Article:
Get Home Bag List
We each have our own needs and we’re all going to have to go through different areas to get home if a disaster strikes. Because of this, there isn’t a single list of gear that will work for everyone’s get home bag.
We’ll discuss the minimum gear needed to have a fully functioning get home bag and we’ll discuss what to think about before you put other gear on your get home bag list.
- Get Home Bag List
- Purpose of a Get Home Bag
- What Should be on Every Get Home Bag List
- Other Items to add to Your Get Home Bag List
- What to Add to Your Get Home Bag List for Multi-day Travel
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The Purpose of a Get Home Bag
A get home bag honestly doesn’t require a whole lot. Everything that you put on your list should help get you from where ever you may be and back to your home when a disaster strikes and you need to walk home. There’s a lot of reasons that you could be forced to walk out of an area, this list is just a few.
These are some of the things that could cause you to have to use your get home bag:
- Financial Collapse
- Civil Unrest
- Natural Disasters
- Foreign Military Occupation
- Martial Law
- Terrorist Attack
- Cyber Attack
- Food Shortages
- Water Shortages
The good thing is very few of these events are likely to happen without any kind of warning. I would argue that we all need a get home bag in our vehicles or in the offices. Don’t leave your survival up to chance!
Most of us spend a ton of time away from home every day. This means that if a disaster strikes, we’re almost as likely to be out and about or at work as we are to be at home.
Normally all that time is usually spent in one or two locations so we can plan out get home bag lists with that location in mind.
If you happen to deliver packages, drive a cab or do something else that keeps you moving around during the day, things a little more difficult. If you fall into that group, plan your list as if you have to walk from the farthest distance that you usually travel to. By doing this, you’ll have what you need in case something happens when you’re out there and you can always dump anything extra that you added if you’re closer to home than expected.
What Should be on Every Get Home Bag List
These are the things that must be on a get home bag list:
- The bag that you’re using
- Water and a water filter
- Food to keep you going
- Comfortable footwear
- Light shelter to protect from the elements
- Personal first aid kit
If this is all that you have in your get home bag, then you’re still in good shape. Everything else that we may add to that list is just extra.
You can get our downloadable get home bag list PDF here.
Remember to count your EDC as part of the items that will be part of your get home bag list. If you always have the same things on you when you’re at work, it doesn’t make sense to add the same things to your get home bag again.
Get Home Bag
The bag that’s going to hold everything should blend in with your environment. For most people, I would suggest getting something that would be at home in an office, a school or a gym. No one is going to give you a second look if you follow that suggestion.
You can even get creative and fit everything into a large fanny pack or camera bag. Sling bags, messenger bags, and laptop bags are options as well.
With large bags, you need to make sure that you’re overloading them and just carrying things that you simply don’t need. With smaller bags, make sure that you have everything that you’re going to need.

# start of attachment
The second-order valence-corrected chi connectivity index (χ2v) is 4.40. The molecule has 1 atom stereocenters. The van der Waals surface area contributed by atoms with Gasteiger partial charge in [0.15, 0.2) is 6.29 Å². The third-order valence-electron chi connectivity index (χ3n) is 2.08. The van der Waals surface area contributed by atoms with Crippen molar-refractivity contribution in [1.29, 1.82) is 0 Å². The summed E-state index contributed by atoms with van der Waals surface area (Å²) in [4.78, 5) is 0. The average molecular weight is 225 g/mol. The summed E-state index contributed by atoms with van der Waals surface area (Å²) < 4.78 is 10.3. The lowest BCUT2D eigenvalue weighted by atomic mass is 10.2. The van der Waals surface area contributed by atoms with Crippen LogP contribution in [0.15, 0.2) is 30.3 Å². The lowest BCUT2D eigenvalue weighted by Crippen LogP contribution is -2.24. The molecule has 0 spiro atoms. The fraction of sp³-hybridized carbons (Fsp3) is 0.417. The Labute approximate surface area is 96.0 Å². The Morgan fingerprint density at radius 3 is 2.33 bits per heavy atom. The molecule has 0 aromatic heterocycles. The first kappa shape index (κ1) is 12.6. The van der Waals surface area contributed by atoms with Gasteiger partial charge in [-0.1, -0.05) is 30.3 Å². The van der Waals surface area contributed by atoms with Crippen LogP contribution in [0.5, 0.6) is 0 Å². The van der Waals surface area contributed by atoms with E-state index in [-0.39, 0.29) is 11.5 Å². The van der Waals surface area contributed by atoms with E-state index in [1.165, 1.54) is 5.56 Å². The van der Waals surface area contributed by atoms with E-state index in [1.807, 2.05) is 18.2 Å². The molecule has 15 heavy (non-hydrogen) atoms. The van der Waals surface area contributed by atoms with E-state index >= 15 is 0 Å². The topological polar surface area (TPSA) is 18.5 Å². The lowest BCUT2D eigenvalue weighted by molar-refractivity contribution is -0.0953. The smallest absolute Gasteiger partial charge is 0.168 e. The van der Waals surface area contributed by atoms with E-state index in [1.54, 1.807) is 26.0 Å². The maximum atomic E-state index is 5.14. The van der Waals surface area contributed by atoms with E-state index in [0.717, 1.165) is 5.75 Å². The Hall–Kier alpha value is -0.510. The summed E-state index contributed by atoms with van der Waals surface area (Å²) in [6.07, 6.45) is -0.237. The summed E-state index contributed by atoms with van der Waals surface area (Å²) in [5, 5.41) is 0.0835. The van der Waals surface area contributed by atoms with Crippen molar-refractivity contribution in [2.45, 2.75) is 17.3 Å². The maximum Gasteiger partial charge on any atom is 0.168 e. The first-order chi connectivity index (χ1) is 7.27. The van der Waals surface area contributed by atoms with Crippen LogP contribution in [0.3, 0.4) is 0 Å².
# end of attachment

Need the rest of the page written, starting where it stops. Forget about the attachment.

Using a bag other than a backpack also comes with some potential limitations. Backpacks have 2 shoulder straps and sometimes a chest strap and a waist strap. When you go with a sling bag or camera bag, you may end up causing yourself unneeded strain and stress because they only have a single strap.
- The North Face Unisex Classic Borealis Backpack is a solid contender for just about any get home bag list but you can go with anything that fits into your environment.
Water is really the most important thing to have on a get home bag list. For the most part, we’re planning on walking home within one day so that makes a lot of the other items less vital.
Have at least 2 liters of water in your bag and ready to go and a small personal filter to make it easier to get water later on when those 2 liters of water are gone.
- These Nalgene Stainless Bottles are 38 oz. and give the ability to boil water or cook food in them on the off chance that you need to.
- The LifeStraw Go Water Filter Bottle has all the water filtration ability of a normal LifeStraw but lets you just fill up the bottle and go.
- A Sawer MINI is also a good option. It can be used as a straw style filter, a squeeze filter and even be attached to a hydration bladder.
Food is a comfort item when you’re walking for a day. You’ll be hungry when you get home, but there’s no danger to your health. Even a couple of days of walking without food isn’t going to kill you, but it is going to make you miserable.
Pack enough MREs, PowerBars or Clif bars in your bag to keep you comfortable throughout your trip home.
- MREs are light and don’t need to be cooked so you can eat them as you’re walking if you have to.
The most important thing other than water on your get home bag list is a pair of comfortable shoes. I just use an old pair of hiking boots or sneakers that are broken in and won’t cause blisters and undue pain.
A light shelter is a necessity for almost any environment. This means that you should throw a couple space blankets or a poncho on your list.
Your shelter is going to include the clothes you’re wearing so make sure you take that into consideration. As you get into more and more extreme weather, you may need to pack a sleeping bag and bivvy to stay warm and dry.
First Aid Kit
Don’t overlook a first aid kit on your list. Just because you’re only going to be on the road for a day or two, doesn’t mean that you don’t need a first aid kit. There are a lot of things that can lead to an injury during man-made and natural disasters.